Chabad is a place where everyone is welcome!
The Wellesley/Weston Chabad was founded on the basic principle that a Jew is a Jew is a Jew. Simply put, we do not recognize the labels of Orthodox, Conservative, or Reform Judaism. As we are the children of one G‑d, who study from one Torah, we are in fact one People, and as such we welcome all Jews looking to share and celebrate in our common heritage.

We attract a large and diverse group of people because we foster an environment that enables each individual to explore his/her own unique relationship with Judaism at their own pace.

With a wide selection of programs for every family member, including college students, young single professionals as well as for seniors, the Wellesley/Weston Chabad Learning Center is a vibrant and exciting place to be. Its a place where you can follow any of the many paths of your Jewish heritage — its the place where Judaism comes alive! 

Meet the Team:

The Wellesley-Weston Chabad (WWC) was established by Rabbi Moshe and Geni Bleich with the idea of providing a rich traditional Jewish home that could be enjoyed by everyone in the community.

Rabbi Bleich, a native of Brooklyn, received his rabbinical ordination in Jerusalem after studying in Brooklyn, London and the Ukraine. He is an avid sports fan and can often be found on Sunday mornings playing football, baseball or basketball with members of the community and area college students.

Mrs. Geni Bleich, a native of Morristown, New Jersey, is perhaps one of the most active local Jewish role models for young women wanting to share in the joys of traditional Judaism. She is a mother to 9 beautiful children, Mendy, Effi, Esti, Levi, Shneur, Baruch, Dovie, Yali and Dovid and raises them all with love and personal attention. She is talented in art and design and uses this to create gorgeous events for women and the whole community. 

In 2023 Rabbi Moshe and Geni welcomed their oldest son, Rabbi Mendy, their daughter-in-law, Mushky, and grandson, Yisroel to the team. Rabbi Mendy and Mushky are co-directing the Hebrew School, Teen programs and activities on Campus. They are backed with years of experience working with youth of all ages. They both give a weekly Parsha class in the Chabad Learning Center and join Rabbi Moshe and Geni in serving the community.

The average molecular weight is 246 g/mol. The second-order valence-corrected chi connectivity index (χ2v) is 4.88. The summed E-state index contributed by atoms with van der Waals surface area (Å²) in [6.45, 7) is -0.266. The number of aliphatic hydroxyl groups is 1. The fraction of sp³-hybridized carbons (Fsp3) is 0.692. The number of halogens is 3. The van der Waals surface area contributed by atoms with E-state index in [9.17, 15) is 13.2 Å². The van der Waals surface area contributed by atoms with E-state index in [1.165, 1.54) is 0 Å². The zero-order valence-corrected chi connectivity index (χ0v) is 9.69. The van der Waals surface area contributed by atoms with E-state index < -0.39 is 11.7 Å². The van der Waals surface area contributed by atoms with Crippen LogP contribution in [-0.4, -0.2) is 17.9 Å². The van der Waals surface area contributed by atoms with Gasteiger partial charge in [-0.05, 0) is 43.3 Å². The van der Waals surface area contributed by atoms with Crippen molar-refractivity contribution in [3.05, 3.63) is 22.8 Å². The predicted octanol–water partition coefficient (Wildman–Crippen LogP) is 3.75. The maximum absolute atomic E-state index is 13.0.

Chabad-Lubavitch is a philosophy, a movement, and an organization. It is considered to be the most dynamic force in Jewish life today.

The word "Chabad" is a Hebrew acronym for the three intellectual faculties of: chochmah-wisdom, binah-comprehension and da'at-knowledge. The movement's system of Jewish religious philosophy, the deepest dimension of G‑d's Torah, teaches understanding and recognition of the Creator, the role and purpose of Creation, and the importance and unique mission of each Creature. This philosophy guides a person to refine and govern his and her every act and feeling through wisdom, comprehension and knowledge.The word "Lubavitch" is the name of the town in White Russia where the movement was based for more than a century. Appropriately, the word Lubavitch in Russian means the "city of brotherly love." The name Lubavitch conveys the essence of the responsibility and love engendered by the Chabad philosophy toward every single Jew.

Following its inception 250 years ago, the Chabad-Lubavitch movement — a branch of Hasidism — swept through Russia and spread in surrounding countries as well. It provided scholars with answers that eluded them and simple farmers with a love that had been denied of them. Eventually the philosophy of Chabad-Lubavitch and its adherents reached almost every corner of the world and today affect almost every facet of Jewish life.

The movement is guided by the teachings of its seven leaders (Rebbes), beginning with Rabbi Schneur Zalman of Liadi, of righteous memory (1745-1812). These leaders expounded upon the most refined and delicate aspects of Jewish mysticism, creating a body of work thousands of books strong. They personified the age-old, Biblical qualities of piety and leadership. And they concerned themselves not only with Chabad-Lubavitch, but with the totality of Jewish life, spiritual and physical. No person or detail was too small or insignificant for their love and dedication.

In our generation, the Lubavitcher Rebbe, Rabbi Menachem Mendel Schneerson, known simply as "the Rebbe," guided post-holocaust Jewry to safety from the ravages of that devastation.

Organization: The origins of today's Chabad-Lubavitch organization can be traced to the early 1940's when the sixth Lubavitcher Rebbe, Rabbi Yosef Yitzchak Schneersohn of righteous memory (1880-1950), appointed his son-in-law and later successor, Rabbi Menachem Mendel, to head the newly-founded educational and social service arms of the movement.

Motivated by his profound love for every Jew and spurred by his boundless optimism and self-sacrifice, the Rebbe set into motion a dazzling array of programs, services and institutions to serve every Jew.

Today 4,200 full-time emissary families apply 250 year-old principles and philosophy to direct more than 3,300 institutions (and a workforce that numbers in the tens of thousands) dedicated to the welfare of the Jewish people worldwide.